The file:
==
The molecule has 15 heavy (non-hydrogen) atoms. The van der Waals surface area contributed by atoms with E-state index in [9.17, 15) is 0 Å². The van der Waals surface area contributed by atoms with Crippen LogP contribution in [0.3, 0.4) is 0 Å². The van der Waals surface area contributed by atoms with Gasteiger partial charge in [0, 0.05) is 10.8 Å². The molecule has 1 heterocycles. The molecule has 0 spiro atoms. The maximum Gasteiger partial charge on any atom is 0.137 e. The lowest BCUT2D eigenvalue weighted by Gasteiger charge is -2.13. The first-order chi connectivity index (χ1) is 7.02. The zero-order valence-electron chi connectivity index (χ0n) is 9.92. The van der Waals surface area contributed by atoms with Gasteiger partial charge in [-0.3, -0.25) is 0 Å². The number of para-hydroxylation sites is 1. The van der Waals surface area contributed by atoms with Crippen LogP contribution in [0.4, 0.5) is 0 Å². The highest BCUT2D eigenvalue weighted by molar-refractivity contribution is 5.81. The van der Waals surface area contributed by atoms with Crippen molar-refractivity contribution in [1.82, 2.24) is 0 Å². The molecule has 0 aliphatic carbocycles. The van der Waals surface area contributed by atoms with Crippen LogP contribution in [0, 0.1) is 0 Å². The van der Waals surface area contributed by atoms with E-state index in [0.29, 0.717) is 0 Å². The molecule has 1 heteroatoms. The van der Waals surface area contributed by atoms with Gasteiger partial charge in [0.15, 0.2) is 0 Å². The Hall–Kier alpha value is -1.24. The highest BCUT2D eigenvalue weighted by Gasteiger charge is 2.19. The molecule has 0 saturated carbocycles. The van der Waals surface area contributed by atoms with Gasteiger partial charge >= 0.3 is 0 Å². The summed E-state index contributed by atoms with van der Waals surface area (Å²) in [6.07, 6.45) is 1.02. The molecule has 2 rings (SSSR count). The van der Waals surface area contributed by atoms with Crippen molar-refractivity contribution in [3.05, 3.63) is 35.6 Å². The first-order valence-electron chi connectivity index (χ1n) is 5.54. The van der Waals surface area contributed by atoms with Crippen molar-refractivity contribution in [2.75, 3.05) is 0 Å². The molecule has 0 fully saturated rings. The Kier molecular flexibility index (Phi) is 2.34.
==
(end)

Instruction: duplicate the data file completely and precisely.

The molecule has 15 heavy (non-hydrogen) atoms. The van der Waals surface area contributed by atoms with E-state index in [9.17, 15) is 0 Å². The van der Waals surface area contributed by atoms with Crippen LogP contribution in [0.3, 0.4) is 0 Å². The van der Waals surface area contributed by atoms with Gasteiger partial charge in [0, 0.05) is 10.8 Å². The molecule has 1 heterocycles. The molecule has 0 spiro atoms. The maximum Gasteiger partial charge on any atom is 0.137 e. The lowest BCUT2D eigenvalue weighted by Gasteiger charge is -2.13. The first-order chi connectivity index (χ1) is 7.02. The zero-order valence-electron chi connectivity index (χ0n) is 9.92. The van der Waals surface area contributed by atoms with Gasteiger partial charge in [-0.3, -0.25) is 0 Å². The number of para-hydroxylation sites is 1. The van der Waals surface area contributed by atoms with Crippen LogP contribution in [0.4, 0.5) is 0 Å². The highest BCUT2D eigenvalue weighted by molar-refractivity contribution is 5.81. The van der Waals surface area contributed by atoms with Crippen molar-refractivity contribution in [1.82, 2.24) is 0 Å². The molecule has 0 aliphatic carbocycles. The van der Waals surface area contributed by atoms with Crippen LogP contribution in [0, 0.1) is 0 Å². The van der Waals surface area contributed by atoms with E-state index in [0.29, 0.717) is 0 Å². The molecule has 1 heteroatoms. The van der Waals surface area contributed by atoms with Gasteiger partial charge in [0.15, 0.2) is 0 Å². The Hall–Kier alpha value is -1.24. The highest BCUT2D eigenvalue weighted by Gasteiger charge is 2.19. The molecule has 0 saturated carbocycles. The van der Waals surface area contributed by atoms with Gasteiger partial charge >= 0.3 is 0 Å². The summed E-state index contributed by atoms with van der Waals surface area (Å²) in [6.07, 6.45) is 1.02. The molecule has 2 rings (SSSR count). The van der Waals surface area contributed by atoms with Crippen molar-refractivity contribution in [3.05, 3.63) is 35.6 Å². The first-order valence-electron chi connectivity index (χ1n) is 5.54. The van der Waals surface area contributed by atoms with Crippen molar-refractivity contribution in [2.75, 3.05) is 0 Å². The molecule has 0 fully saturated rings. The Kier molecular flexibility index (Phi) is 2.34.